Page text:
Wednesday, June 4, 2014

Was Ann Hornaday Right?

Following the shooting massacre near the University of California Santa Barbara, the issue of misogyny has reentered mainstream news and commentary. One response to this shooting was offered by Washington Post critic Ann Hornaday who wrote that the shooter, who had posted an online video claiming he was going to take revenge on the women who had rejected him, suffered from “delusions [that] were inflated, if not created, by the entertainment industry he grew up in.” Hornaday went on to implicate the recent comedies of Judd Apatow and Seth Rogan in creating those delusions. She wrote, “How many students watch outsized frat-boy fantasies like ‘Neighbors’ and feel, as [the shooter] did, unjustly shut out of college life that should be full of ‘sex and fun and pleasure’? How many men, raised on a steady diet of Judd Apatow comedies in which the shlubby arrested adolescent always gets the girl, find that those happy endings constantly elude them and conclude, ‘It’s not fair’?”

Judd Apatow and Seth Rogan responded to Hornaday over Twitter. Rogan tweeted, “I find your article horribly insulting and misinformed” and “how dare you imply that me getting girls in movies caused a lunatic to go on a rampage.”

The exchange between Hornaday, Apatow, and Rogan brought the ongoing debate about the role and responsibility of cinema to the forefront but picking on one film or group of filmmakers is not productive. To suggest that comedies like Neighbors or Knocked Up incited a shooting spree is ludicrous. For that matter, blaming violent movies and video games is equally silly. A single film or even an entire genre of films do not have the power to brainwash an otherwise normal human being and turn him or her (but usually him) into a killer.

However, that isn’t quite what Hornaday was suggesting in her piece. What Hornaday was really picking up on is something far more widespread and troubling. In her piece she wrote:
Movies may not reflect reality, but they powerfully condition what we desire, expect and feel we deserve from it. The myths that movies have been selling us become even more palpable at a time when spectators become their own auteurs and stars on YouTube, Instagram and Vine. If our cinematic grammar is one of violence, sexual conquest and macho swagger — thanks to male studio executives who green-light projects according to their own pathetic predilections — no one should be surprised when those impulses take luridly literal form in the culture at large.
Hornaday is not a indicting a particular film or filmmaker here. This is about a much broader matrix of images, themes, and narratives that Hollywood and the rest of the entertainment industry thrust upon us.

The most effective propaganda does not conjure brand new images or ideas or directly challenge core beliefs. Rather, effective propaganda utilizes preexisting beliefs, values, and prejudices and reflects and reinforces them, usually grafting those beliefs onto a cause, an idea, or a story. The films of Judd Apatow and his protégés and imitators do have a problematic regard for women but they didn’t create it (and Apatow and company are far from the worst offenders). Their films are consistent with the way the motion picture industry and the culture as a whole have envisioned and internalized notions of male entitlement.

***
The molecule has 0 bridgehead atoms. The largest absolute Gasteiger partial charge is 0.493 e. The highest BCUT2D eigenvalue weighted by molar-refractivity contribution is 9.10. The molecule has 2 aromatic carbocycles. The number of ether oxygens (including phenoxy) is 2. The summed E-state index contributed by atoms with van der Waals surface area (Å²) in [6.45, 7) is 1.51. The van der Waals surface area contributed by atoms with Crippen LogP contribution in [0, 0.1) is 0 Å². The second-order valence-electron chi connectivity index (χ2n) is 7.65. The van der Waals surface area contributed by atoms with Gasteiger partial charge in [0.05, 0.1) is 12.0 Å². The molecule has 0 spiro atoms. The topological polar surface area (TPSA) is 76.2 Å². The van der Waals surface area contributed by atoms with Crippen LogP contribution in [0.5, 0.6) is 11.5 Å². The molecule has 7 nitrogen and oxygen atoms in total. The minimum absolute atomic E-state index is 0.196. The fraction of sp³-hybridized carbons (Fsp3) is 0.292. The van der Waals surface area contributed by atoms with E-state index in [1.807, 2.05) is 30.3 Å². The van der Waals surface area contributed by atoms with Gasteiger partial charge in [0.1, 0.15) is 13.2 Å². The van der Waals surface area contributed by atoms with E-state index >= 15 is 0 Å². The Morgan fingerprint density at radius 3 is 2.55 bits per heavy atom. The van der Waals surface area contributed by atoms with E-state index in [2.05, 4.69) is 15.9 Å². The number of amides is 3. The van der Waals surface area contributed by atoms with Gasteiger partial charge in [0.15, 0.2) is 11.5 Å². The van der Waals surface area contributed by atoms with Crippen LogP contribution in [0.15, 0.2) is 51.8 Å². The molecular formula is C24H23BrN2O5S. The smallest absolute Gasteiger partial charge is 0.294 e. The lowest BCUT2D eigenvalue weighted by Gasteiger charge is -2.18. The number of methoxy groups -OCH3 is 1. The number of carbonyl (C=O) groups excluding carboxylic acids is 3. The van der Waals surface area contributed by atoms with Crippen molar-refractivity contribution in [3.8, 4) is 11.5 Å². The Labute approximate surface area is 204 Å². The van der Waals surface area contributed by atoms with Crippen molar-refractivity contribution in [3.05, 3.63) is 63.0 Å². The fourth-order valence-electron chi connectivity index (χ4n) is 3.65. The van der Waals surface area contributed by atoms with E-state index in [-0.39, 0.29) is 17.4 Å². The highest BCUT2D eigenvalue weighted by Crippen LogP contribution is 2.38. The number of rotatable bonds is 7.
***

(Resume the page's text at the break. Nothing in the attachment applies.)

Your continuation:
Women have been marginalized in mainstream Hollywood films since the very inception of the studio system. It’s only recently that the idea of a female director has become a possibility within the Hollywood old boys club but even in 2012 only 9 percent of the top 250 movies at the domestic box office were directed by women. Things are about as bad on the acting front, where less than one-third of speaking roles—not lead roles but simply acting parts with a bit of dialogue—were portrayed by women. Concerns about the portrayal of women (or the absence of women) isn't about a single film or filmmaker. This is systemic and its message to the audience, intentional or not, is that women’s stories do not matter and that women serve a utilitarian function in the stories of men.

But this isn’t just about feature films. The imagery of movies exists in concert with other media including music, novels and print ads and together they shape and reinforce, in Hornaday’s words, “what we desire, expect and feel we deserve” from life.

Misogyny and male entitlement are so deeply entrenched in the culture and in the business practices of the entertainment industry that hoping for change is an act of folly. But it isn’t the film critic’s job to hope. It is the job of critics to critique individual films and to point out the larger context in which those films exist. No one should expect Judd Apatow and Seth Rogan to accept blame for a shooting rampage because they aren’t responsible for it. But they are accountable for the content of their films. Provoking thought and consciousness of the themes and values of movies--spoken and unspoken--is about the best critics can do and filmmakers and moviegoers ought to ponder those criticisms carefully.

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